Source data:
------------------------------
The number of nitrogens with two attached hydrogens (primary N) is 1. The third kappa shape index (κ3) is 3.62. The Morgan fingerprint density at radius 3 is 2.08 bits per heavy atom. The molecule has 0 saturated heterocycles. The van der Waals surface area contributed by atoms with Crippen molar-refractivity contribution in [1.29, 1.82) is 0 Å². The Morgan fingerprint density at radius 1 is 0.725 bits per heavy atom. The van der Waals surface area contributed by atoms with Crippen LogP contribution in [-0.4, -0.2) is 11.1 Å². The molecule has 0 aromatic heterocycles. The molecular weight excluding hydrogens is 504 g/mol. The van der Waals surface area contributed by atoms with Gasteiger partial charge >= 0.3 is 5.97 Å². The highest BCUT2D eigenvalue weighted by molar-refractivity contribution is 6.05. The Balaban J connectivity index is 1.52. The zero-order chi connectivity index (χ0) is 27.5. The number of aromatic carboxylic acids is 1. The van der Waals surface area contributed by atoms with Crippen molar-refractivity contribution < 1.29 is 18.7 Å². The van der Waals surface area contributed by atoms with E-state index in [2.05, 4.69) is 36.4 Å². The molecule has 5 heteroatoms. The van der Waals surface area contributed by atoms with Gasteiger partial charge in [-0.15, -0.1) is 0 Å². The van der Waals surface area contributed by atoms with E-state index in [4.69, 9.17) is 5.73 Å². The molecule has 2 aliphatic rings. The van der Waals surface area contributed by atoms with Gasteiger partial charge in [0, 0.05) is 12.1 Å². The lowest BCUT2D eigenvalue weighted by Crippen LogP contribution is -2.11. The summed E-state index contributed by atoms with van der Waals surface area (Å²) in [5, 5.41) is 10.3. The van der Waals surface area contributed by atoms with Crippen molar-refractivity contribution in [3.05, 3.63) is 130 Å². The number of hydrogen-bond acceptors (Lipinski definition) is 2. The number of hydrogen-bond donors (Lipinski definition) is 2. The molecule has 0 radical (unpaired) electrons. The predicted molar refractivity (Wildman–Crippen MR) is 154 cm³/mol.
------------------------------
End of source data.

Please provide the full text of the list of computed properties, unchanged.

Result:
The number of nitrogens with two attached hydrogens (primary N) is 1. The third kappa shape index (κ3) is 3.62. The Morgan fingerprint density at radius 3 is 2.08 bits per heavy atom. The molecule has 0 saturated heterocycles. The van der Waals surface area contributed by atoms with Crippen molar-refractivity contribution in [1.29, 1.82) is 0 Å². The Morgan fingerprint density at radius 1 is 0.725 bits per heavy atom. The van der Waals surface area contributed by atoms with Crippen LogP contribution in [-0.4, -0.2) is 11.1 Å². The molecule has 0 aromatic heterocycles. The molecular weight excluding hydrogens is 504 g/mol. The van der Waals surface area contributed by atoms with Gasteiger partial charge >= 0.3 is 5.97 Å². The highest BCUT2D eigenvalue weighted by molar-refractivity contribution is 6.05. The Balaban J connectivity index is 1.52. The zero-order chi connectivity index (χ0) is 27.5. The number of aromatic carboxylic acids is 1. The van der Waals surface area contributed by atoms with Crippen molar-refractivity contribution < 1.29 is 18.7 Å². The van der Waals surface area contributed by atoms with E-state index in [2.05, 4.69) is 36.4 Å². The molecule has 5 heteroatoms. The van der Waals surface area contributed by atoms with Gasteiger partial charge in [-0.15, -0.1) is 0 Å². The van der Waals surface area contributed by atoms with E-state index in [4.69, 9.17) is 5.73 Å². The molecule has 2 aliphatic rings. The van der Waals surface area contributed by atoms with Gasteiger partial charge in [0, 0.05) is 12.1 Å². The lowest BCUT2D eigenvalue weighted by Crippen LogP contribution is -2.11. The summed E-state index contributed by atoms with van der Waals surface area (Å²) in [5, 5.41) is 10.3. The van der Waals surface area contributed by atoms with Crippen molar-refractivity contribution in [3.05, 3.63) is 130 Å². The number of hydrogen-bond acceptors (Lipinski definition) is 2. The number of hydrogen-bond donors (Lipinski definition) is 2. The molecule has 0 radical (unpaired) electrons. The predicted molar refractivity (Wildman–Crippen MR) is 154 cm³/mol.